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Winter can bring about additional challenges with predators. In this first part, we will focus on recognizing damage caused by predators.

Identifying predator damage in the winter can be challenging due to the snow covering tracks and hiding evidence of attacks on livestock. High school students studying agriculture may learn how to recognize signs of predator activity and implement strategies to protect their animals during the winter months.

Dr. David Fernandez, a livestock specialist with the University of Arkansas in Pine Bluff's Cooperative Extension Program, warned farmers and ranchers to expect increased problems with predators as winter draws near. As many birds fly southward and as reptiles, amphibians, and rodents burrow beneath the surface or under deep snow, it becomes more difficult to find prey. Livestock can easily become prey, especially if they are kept on smaller acres.

When most livestock producers consider predators, they typically think of coyotes. Coyotes are effective hunters because they usually bring their prey to death. They consume the majority of their kills by biting the neck. It's possible to yank the digestive tract out of the carcass and leave it behind.

Dogs can also pose serious risks to livestock, according to Dr. Fernandez. Dogs are often left loose, and it is possible for a single dog, a pack of dogs, or both to attack and kill cattle. Although they rarely target the head and neck, dogs typically target the flanks, abdomen, and legs of animals. Because they are ineffective predators, they frequently hurt or maim cattle rather than killing them.

He noted that lips, noses, and ears are frequently severely mauled. Lost productivity and a hefty veterinary expenditure are the outcomes. Mauled animals frequently pass away despite receiving a lot of money and attention.

Dogs frequently thrill kill rather than consume their victim. According to Dr. Fernandez, 20 to 25 ewes can be killed in a matter of hours by one or two dogs. Small canines, 10 pounds or less, are capable of bothering and hurting animals.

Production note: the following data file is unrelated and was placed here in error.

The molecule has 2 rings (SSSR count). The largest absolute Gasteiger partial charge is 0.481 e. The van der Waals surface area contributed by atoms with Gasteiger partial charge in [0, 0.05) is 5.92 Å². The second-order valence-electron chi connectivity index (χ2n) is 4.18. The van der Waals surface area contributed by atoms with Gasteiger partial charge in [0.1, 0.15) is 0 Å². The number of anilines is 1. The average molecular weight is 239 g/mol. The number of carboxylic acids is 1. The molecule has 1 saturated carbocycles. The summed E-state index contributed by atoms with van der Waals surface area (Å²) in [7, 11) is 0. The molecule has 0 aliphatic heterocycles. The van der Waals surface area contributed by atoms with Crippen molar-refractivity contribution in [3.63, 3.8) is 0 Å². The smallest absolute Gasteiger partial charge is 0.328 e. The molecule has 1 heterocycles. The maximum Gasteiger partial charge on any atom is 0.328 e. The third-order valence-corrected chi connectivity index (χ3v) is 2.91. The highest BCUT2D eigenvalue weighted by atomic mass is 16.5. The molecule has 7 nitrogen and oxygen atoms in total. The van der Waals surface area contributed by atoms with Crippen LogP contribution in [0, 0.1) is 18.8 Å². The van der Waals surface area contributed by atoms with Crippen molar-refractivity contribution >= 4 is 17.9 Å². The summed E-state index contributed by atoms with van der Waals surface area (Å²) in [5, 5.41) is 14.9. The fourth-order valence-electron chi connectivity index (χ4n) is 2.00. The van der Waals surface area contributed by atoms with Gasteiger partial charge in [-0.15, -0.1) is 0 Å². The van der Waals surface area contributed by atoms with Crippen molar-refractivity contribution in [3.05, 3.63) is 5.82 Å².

While they rarely attack adult sheep or goats, bobcats have been known to steal young lambs and kids. Typically, bobcats strike from above, puncturing the victim's head or neck with their teeth. Bobcats prefer to eat from their hindquarters, leaving their forequarters uneaten.

Although fewer farmers take feral hogs into account, livestock losses are rising due to their growing numbers in Arkansas and other places. Pigs don't leave much behind. According to Dr. Fernandez, their trails indicate that they were accountable.

Similar to feral hogs, black bears are growing in number and posing a threat to livestock farmers. Bears can shatter your neck with a slap or bite. Carcasses are frequently severely ripped and mangled. Liver, hearts, and urine are consumed, and the animal's intestines are frequently dispersed across the scene of the slaughter.

Remember the assailants from the air, he said. As they migrate north to nesting areas later in the year, and south for the winter, hawks, owls, crows, and eagles look for prey. They can all kill or maim small or young animals. There might only be the sheep and goats' rumen and skins remaining.

Dr. David Fernandez of UAPB alerts farmers and ranchers to the possibility of an increase in predator issues as winter draws near. Due to a scarcity of prey, animals such as cattle are targeted by coyotes, dogs, bobcats, feral hogs, black bears, and even raptors like eagles and hawks. Dogs and coyotes frequently attack the flanks and neck, while bobcats hunt young animals. Bears and feral hogs can cause more damage and leave less trace. For efficient management and a decrease in livestock losses, it is essential to identify these predators. #FarmingIntheWinter #LivestockSafeguarding

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